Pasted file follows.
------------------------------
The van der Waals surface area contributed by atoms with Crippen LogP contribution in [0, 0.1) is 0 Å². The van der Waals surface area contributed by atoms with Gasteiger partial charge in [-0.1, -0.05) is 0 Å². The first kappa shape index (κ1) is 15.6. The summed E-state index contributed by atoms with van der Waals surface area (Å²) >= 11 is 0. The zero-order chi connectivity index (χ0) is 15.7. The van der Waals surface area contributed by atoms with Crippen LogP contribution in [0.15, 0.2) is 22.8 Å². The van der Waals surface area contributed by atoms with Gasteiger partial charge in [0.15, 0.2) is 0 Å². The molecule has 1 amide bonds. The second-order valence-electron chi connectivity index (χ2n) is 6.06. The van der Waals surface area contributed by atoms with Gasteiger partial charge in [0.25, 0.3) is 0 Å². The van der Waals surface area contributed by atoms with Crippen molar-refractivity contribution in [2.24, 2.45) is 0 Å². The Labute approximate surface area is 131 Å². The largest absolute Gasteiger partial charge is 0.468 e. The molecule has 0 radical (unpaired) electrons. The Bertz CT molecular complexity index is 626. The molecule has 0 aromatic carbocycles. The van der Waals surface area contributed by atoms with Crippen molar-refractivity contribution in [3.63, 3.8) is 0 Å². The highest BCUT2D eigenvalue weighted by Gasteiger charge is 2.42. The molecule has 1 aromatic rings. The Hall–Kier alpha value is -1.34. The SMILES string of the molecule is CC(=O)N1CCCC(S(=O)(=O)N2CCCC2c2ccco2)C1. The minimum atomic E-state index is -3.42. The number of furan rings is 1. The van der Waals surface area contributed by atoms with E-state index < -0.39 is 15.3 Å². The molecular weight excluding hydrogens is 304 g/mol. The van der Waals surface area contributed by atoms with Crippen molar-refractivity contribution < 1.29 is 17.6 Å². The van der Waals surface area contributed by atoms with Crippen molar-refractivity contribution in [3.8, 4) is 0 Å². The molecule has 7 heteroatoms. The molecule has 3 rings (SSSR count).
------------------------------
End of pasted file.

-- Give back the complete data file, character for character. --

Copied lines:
The van der Waals surface area contributed by atoms with Crippen LogP contribution in [0, 0.1) is 0 Å². The van der Waals surface area contributed by atoms with Gasteiger partial charge in [-0.1, -0.05) is 0 Å². The first kappa shape index (κ1) is 15.6. The summed E-state index contributed by atoms with van der Waals surface area (Å²) >= 11 is 0. The zero-order chi connectivity index (χ0) is 15.7. The van der Waals surface area contributed by atoms with Crippen LogP contribution in [0.15, 0.2) is 22.8 Å². The van der Waals surface area contributed by atoms with Gasteiger partial charge in [0.15, 0.2) is 0 Å². The molecule has 1 amide bonds. The second-order valence-electron chi connectivity index (χ2n) is 6.06. The van der Waals surface area contributed by atoms with Gasteiger partial charge in [0.25, 0.3) is 0 Å². The van der Waals surface area contributed by atoms with Crippen molar-refractivity contribution in [2.24, 2.45) is 0 Å². The Labute approximate surface area is 131 Å². The largest absolute Gasteiger partial charge is 0.468 e. The molecule has 0 radical (unpaired) electrons. The Bertz CT molecular complexity index is 626. The molecule has 0 aromatic carbocycles. The van der Waals surface area contributed by atoms with Crippen molar-refractivity contribution in [3.63, 3.8) is 0 Å². The highest BCUT2D eigenvalue weighted by Gasteiger charge is 2.42. The molecule has 1 aromatic rings. The Hall–Kier alpha value is -1.34. The SMILES string of the molecule is CC(=O)N1CCCC(S(=O)(=O)N2CCCC2c2ccco2)C1. The minimum atomic E-state index is -3.42. The number of furan rings is 1. The van der Waals surface area contributed by atoms with E-state index < -0.39 is 15.3 Å². The molecular weight excluding hydrogens is 304 g/mol. The van der Waals surface area contributed by atoms with Crippen molar-refractivity contribution < 1.29 is 17.6 Å². The van der Waals surface area contributed by atoms with Crippen molar-refractivity contribution in [3.8, 4) is 0 Å². The molecule has 7 heteroatoms. The molecule has 3 rings (SSSR count).